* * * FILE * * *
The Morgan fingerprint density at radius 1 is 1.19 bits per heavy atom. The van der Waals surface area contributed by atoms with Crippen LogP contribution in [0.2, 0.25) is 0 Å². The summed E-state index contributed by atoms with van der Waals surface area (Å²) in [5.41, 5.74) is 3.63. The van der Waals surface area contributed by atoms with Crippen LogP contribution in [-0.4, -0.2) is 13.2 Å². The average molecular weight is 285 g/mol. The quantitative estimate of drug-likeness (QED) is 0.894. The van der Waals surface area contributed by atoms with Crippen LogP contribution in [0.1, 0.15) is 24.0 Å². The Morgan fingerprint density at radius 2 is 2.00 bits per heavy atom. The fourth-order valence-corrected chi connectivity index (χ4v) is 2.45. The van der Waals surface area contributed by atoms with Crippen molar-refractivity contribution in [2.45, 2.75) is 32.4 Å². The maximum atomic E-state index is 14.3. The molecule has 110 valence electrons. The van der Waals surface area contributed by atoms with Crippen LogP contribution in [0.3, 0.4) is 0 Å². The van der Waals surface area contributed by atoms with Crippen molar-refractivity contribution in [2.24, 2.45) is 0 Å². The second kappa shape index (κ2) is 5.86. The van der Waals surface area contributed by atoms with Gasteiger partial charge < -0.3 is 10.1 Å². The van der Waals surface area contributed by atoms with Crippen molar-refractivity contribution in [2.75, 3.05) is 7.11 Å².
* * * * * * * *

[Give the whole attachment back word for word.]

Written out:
The Morgan fingerprint density at radius 1 is 1.19 bits per heavy atom. The van der Waals surface area contributed by atoms with Crippen LogP contribution in [0.2, 0.25) is 0 Å². The summed E-state index contributed by atoms with van der Waals surface area (Å²) in [5.41, 5.74) is 3.63. The van der Waals surface area contributed by atoms with Crippen LogP contribution in [-0.4, -0.2) is 13.2 Å². The average molecular weight is 285 g/mol. The quantitative estimate of drug-likeness (QED) is 0.894. The van der Waals surface area contributed by atoms with Crippen LogP contribution in [0.1, 0.15) is 24.0 Å². The Morgan fingerprint density at radius 2 is 2.00 bits per heavy atom. The fourth-order valence-corrected chi connectivity index (χ4v) is 2.45. The van der Waals surface area contributed by atoms with Crippen molar-refractivity contribution in [2.45, 2.75) is 32.4 Å². The maximum atomic E-state index is 14.3. The molecule has 110 valence electrons. The van der Waals surface area contributed by atoms with Crippen LogP contribution in [0.3, 0.4) is 0 Å². The van der Waals surface area contributed by atoms with Crippen molar-refractivity contribution in [2.24, 2.45) is 0 Å². The second kappa shape index (κ2) is 5.86. The van der Waals surface area contributed by atoms with Gasteiger partial charge < -0.3 is 10.1 Å². The van der Waals surface area contributed by atoms with Crippen molar-refractivity contribution in [2.75, 3.05) is 7.11 Å².